Riding a Wild Wind, Transatlantic Jets Fly Faster Than Ever, by Jack Stewart.
On Thursday, a Norwegian 787 [flying from Los Angeles to Paris] briefly hit … 779 mph for part of its trip, with a tailwind of 224 mph. And on Friday, yet another Norwegian plane used the jet stream to set a new speed record for a subsonic transatlantic crossing. The Boeing 787-9 Dreamliner went from New York’s JFK Airport to London’s Gatwick in 5 hours and 13 minutes. It beat British Airways’ 2015 record by three minutes and outpaced the standard crossing by half an hour. (The Concorde still holds the ultimate record among commercial aircraft: 2 hours, 53 minutes.)
So how does a standard Boeing jet carrying a full complement of passengers and luggage fly so fast? By taking advantage of a particularly vigorous jet stream, a current of air rushing from west to east, across the Atlantic. During Norwegian’s record-setting flight, that tailwind reached 202 mph and pushed a Boeing that usually cruises at 570 mph to 776 mph.
Airlines have long made use of the transatlantic jet stream to save time and fuel when flying from the US to Europe. “The airlines look at forecasted winds and they supply air traffic controllers with their preferred routing,” says Ian Petchenik, a spokesperson for FlightRadar24, which tracks flights all over the world.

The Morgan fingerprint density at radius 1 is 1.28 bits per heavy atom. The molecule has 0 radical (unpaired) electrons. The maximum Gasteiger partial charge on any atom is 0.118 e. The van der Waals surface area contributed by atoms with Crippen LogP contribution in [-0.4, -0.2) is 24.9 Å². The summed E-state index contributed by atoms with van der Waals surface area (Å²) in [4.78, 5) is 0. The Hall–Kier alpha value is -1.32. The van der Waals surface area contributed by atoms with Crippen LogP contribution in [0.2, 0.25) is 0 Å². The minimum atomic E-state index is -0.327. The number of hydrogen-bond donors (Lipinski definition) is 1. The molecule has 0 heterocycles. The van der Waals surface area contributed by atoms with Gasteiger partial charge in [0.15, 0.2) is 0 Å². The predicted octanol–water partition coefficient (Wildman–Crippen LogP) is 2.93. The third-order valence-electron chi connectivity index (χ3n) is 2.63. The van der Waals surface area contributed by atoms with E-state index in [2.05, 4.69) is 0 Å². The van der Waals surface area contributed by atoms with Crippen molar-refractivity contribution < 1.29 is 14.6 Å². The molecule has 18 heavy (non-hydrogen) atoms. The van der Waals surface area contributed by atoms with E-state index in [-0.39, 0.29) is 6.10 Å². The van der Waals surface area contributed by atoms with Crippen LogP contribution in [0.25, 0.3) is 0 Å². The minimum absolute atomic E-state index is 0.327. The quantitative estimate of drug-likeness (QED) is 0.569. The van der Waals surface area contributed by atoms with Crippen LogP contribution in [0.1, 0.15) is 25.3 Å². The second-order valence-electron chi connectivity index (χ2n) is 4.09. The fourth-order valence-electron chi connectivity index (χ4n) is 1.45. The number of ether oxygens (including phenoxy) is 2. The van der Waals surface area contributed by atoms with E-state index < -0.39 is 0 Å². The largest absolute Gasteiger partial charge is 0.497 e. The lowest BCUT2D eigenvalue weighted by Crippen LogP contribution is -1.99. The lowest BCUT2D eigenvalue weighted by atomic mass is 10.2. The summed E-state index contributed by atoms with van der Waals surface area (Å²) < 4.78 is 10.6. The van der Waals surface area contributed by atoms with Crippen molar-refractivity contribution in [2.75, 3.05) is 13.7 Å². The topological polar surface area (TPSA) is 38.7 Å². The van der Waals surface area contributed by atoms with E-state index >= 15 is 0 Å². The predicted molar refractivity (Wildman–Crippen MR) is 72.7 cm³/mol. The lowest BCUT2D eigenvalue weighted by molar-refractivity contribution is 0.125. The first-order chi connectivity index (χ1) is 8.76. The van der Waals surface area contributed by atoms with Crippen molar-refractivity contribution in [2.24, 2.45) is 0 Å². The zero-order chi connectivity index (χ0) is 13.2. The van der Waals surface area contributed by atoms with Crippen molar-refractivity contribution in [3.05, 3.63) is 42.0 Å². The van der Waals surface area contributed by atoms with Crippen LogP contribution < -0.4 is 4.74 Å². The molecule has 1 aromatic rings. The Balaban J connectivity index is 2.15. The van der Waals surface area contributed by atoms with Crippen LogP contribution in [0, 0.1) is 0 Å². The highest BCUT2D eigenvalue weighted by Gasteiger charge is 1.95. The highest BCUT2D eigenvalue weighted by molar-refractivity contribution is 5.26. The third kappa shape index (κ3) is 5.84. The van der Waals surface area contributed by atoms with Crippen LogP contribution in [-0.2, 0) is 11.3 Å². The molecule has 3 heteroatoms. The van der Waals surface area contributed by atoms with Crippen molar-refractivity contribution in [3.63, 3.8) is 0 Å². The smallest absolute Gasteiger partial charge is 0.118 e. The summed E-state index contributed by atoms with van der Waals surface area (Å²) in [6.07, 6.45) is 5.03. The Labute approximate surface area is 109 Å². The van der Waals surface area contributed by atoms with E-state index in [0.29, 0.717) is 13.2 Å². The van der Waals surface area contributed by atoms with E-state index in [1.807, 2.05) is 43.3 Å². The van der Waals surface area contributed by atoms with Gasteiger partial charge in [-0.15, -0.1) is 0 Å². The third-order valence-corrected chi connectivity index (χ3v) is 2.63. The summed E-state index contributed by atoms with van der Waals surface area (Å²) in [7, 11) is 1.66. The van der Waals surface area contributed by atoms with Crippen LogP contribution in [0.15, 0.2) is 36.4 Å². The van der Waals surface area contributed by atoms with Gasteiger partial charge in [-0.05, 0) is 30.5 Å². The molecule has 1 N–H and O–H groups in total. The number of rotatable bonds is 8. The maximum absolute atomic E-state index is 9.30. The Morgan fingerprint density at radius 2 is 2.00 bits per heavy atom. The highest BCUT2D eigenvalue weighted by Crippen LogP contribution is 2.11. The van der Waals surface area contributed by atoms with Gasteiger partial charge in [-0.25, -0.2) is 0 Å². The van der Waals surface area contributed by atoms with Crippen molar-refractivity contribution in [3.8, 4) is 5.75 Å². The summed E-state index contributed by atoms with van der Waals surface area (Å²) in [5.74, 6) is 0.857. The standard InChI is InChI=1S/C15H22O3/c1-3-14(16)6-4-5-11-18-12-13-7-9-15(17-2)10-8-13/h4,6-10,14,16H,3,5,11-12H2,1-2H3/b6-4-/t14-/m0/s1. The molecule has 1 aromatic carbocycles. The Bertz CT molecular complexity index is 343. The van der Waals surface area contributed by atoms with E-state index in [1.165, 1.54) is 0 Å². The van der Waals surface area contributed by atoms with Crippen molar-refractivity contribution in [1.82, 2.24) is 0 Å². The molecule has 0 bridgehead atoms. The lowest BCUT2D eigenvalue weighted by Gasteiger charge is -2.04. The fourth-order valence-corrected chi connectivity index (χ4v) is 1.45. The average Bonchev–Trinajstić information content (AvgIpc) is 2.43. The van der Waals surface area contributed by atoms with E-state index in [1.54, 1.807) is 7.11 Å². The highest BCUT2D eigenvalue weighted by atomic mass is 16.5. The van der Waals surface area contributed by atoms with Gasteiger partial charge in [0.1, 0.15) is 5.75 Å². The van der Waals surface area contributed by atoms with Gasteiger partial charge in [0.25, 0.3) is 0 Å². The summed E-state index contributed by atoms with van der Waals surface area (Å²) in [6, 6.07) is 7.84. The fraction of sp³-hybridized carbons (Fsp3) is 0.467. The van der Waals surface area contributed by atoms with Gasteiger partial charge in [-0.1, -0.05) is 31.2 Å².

17 Jan 2018, 0400 UTC. That rainbow in the middle marks wind speed, with red signifying the most intense part of the Jetstream.
The speed of sound at an altitude of 30,000 to 40,000 feet is roughly 670 mph. But Norwegian’s planes didn’t break the sound barrier. Those near-800-mph figures represent ground speed — how fast the aircraft is moving over land. Their air speed, which factors out the 200-mph wind boost, was closer to the 787’s standard Mach 0.85. (The older Boeing 747 can cruise at Mach 0.86, but is less efficient than its younger stablemate.) When talking supersonic, and breaking sound barriers, it’s all about the speed of the air passing over the wings, which in this case was more like 570 mph.